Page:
Norv Turner, the only coach to lead the Washington Redskins to a division title the past 12 seasons, was named Raiders coach Jan. 26, 2004.
Turner (right) replaces Bill Callahan, who was fired Dec. 30 - two days after Oakland completed a 4-12 season. Turner, 51, had a 49-59-1 regular-season record as coach of the Redskins from 1994-2000. He spent the last two seasons as the offensive coordinator of the Miami Dolphins. Turner, the sixth Raiders' head coach since 1994 and 14th in franchise history, reportedly signed a three-year contract with two option years.
"I just thought it was the right fit," Raiders managing general partner said at a news conference at the team's Alameda, Calif. headquarters. "Everything that we need at this particular time, we will rely on Norv to help us with."
Said Turner, who grew up in nearby Martinez, Calif.: "I belong here. When I got off the plane the other night, I felt like I was coming home. I feel like I'm home now."
Turner's appointment comes on the one year anniversary of the Raiders' 48-21 loss to Tampa Bay in Super Bowl XXXVII.
Davis reportedly interviewed at least five candidates - Al Saunders, Dennis Green, Greg Knapp, Sean Payton, Maurice Carthon - before meeting with Turner on Jan. 24. Patyon reportedly was close to being hired by the Raiders, but he decided to remain with the Dallas Cowboys.
Of the Raiders' previous eight head coaches, Turner is only the second (Joe Bugel was the other in 1997) hire with previous head coaching experience. Turner joins Jon Gruden and Mike Shanahan as the only Raiders head coaches to be hired without any previous playing or coaching experience in the organization. Turner, an NFL coach for 19 seasons, also is the fifth former quarterback to coach the Raiders out of Davis' past eight hires.
"Three years from now, two years from now ... one year from now there will be a determination whether we we're right (in hiring Turner) or not," Davis said. "We think we are right."
Turner is expected to implement a power running game and play-action passing. He also plans to call his own plays, a role Callahan shared with offensive coordinator Marc Trestman the last two seasons. The Raiders employed a "West Coast" (short passing game) offense under Gruden and Callahan the past six seasons.
Turner inherits a roster with several aging veterans led by quarterback Rich Gannon and wide receivers Tim Brown and Jerry Rice. The Raiders' new coach also must restore discipline that was sorely lacking this past season. The Raiders led the league in penalties, and had numerous breakdowns in execution that led to a 4-12 season - equaling the team's second worst record since 1962.
"The No. 1 thing is everyone in the organization - coaches, players, everyone involved - we have to be accountable," Turner said. "We have to be accountable to each other and we've got to understand that we're all counting on each other."
With a 10-6 record in 1999, the Turner-led Redskins won their first NFC East title since 1991. Washington advanced to the divisional round of the playoffs before losing 14-13 at Tampa Bay. The Redskins finished the regular season ranked second in the league in total offense.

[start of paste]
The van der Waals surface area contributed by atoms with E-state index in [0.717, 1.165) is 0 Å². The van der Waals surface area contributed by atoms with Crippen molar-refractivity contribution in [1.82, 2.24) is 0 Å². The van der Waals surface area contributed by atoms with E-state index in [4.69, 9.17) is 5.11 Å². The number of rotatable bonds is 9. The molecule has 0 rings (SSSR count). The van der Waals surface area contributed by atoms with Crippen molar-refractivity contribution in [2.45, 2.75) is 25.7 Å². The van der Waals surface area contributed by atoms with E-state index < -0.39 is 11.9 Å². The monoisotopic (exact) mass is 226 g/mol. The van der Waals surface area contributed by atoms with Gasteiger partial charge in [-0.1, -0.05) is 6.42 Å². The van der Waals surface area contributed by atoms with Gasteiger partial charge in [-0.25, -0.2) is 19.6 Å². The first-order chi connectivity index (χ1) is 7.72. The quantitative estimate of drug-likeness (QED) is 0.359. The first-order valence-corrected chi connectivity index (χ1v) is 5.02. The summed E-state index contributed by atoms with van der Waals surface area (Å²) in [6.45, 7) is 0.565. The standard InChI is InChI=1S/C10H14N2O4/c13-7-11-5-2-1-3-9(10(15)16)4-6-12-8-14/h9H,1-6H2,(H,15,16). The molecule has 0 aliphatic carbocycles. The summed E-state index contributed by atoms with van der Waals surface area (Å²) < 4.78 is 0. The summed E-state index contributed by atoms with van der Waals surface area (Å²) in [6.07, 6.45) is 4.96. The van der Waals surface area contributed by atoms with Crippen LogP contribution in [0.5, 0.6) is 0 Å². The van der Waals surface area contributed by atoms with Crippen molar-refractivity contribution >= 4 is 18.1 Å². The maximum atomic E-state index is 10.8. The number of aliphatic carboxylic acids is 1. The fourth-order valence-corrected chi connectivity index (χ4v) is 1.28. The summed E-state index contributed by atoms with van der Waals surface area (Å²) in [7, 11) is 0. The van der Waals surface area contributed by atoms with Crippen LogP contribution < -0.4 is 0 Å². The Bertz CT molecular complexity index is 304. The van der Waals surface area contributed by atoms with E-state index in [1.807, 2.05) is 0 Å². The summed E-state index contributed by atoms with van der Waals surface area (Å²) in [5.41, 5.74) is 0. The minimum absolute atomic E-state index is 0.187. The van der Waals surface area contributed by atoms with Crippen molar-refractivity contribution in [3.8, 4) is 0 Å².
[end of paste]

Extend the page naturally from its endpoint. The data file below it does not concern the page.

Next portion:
In 2000, the Redskins had a 7-6 record when Turner was fired by second-year team owner Daniel Snyder with three games remaining in the regular season. Under Turner, the Redskins went 3-13, 6-10, 9-7, 8-7-1, 6-10, 10-6 and 7-6 (Washington had a 1-2 record for interim coach Terry Robiskie in the final three games of 2000).
The Redskins are 21-30 since Turner's dismissal.
"There's always perception and there's always reality," Turner told Bay Area reporters. "I took over a team that the first year of the (salary) cap was $17 million over the cap. It was a team that had been in the Super Bowl two years previously, and those players were gone. In two years, we were 9-7. The last five years I was there, we had four winning seasons.
"When we signed (quarterback) Brad Johnson, when we finally got a veteran quarterback, we were 10-6, won the division, won a playoff game. When I left Washington, we were 7-6. They haven't had a winning season since I left."
In 2001, Turner was the offensive coordinator of the San Diego Chargers. Under his tutelage that season, Chargers rookie running back LaDainian Tomlinson rushed for 1,236 yards, quarterback Doug Flutie threw for 3,464 yards and Curtis Conway had 1,125 receiving yards on 71 catches.
With Turner as their offensive coordinator, the Dallas Cowboys won Super Bowl titles in 1992 and 1993. The former Oregon quarterback was an assistant coach at Southern Cal for nine seasons (1976-84). During that time, the Trojans won four Rose Bowls and five of six bowl appearances.
Former Cowboys coach Jimmy Johnson and Rams coach Mike Martz (who worked under Turner in Washington) reportedly encouraged Davis to hire Turner. Former Cowboys quarterback Troy Aikman told Bay Area reporters: "Jimmy Johnson was a tremendous football coach. But I don't doubt for a minute that if Norv had not come in, we wouldn't have won the Super Bowls we did, and I'm not the only one who feels that way."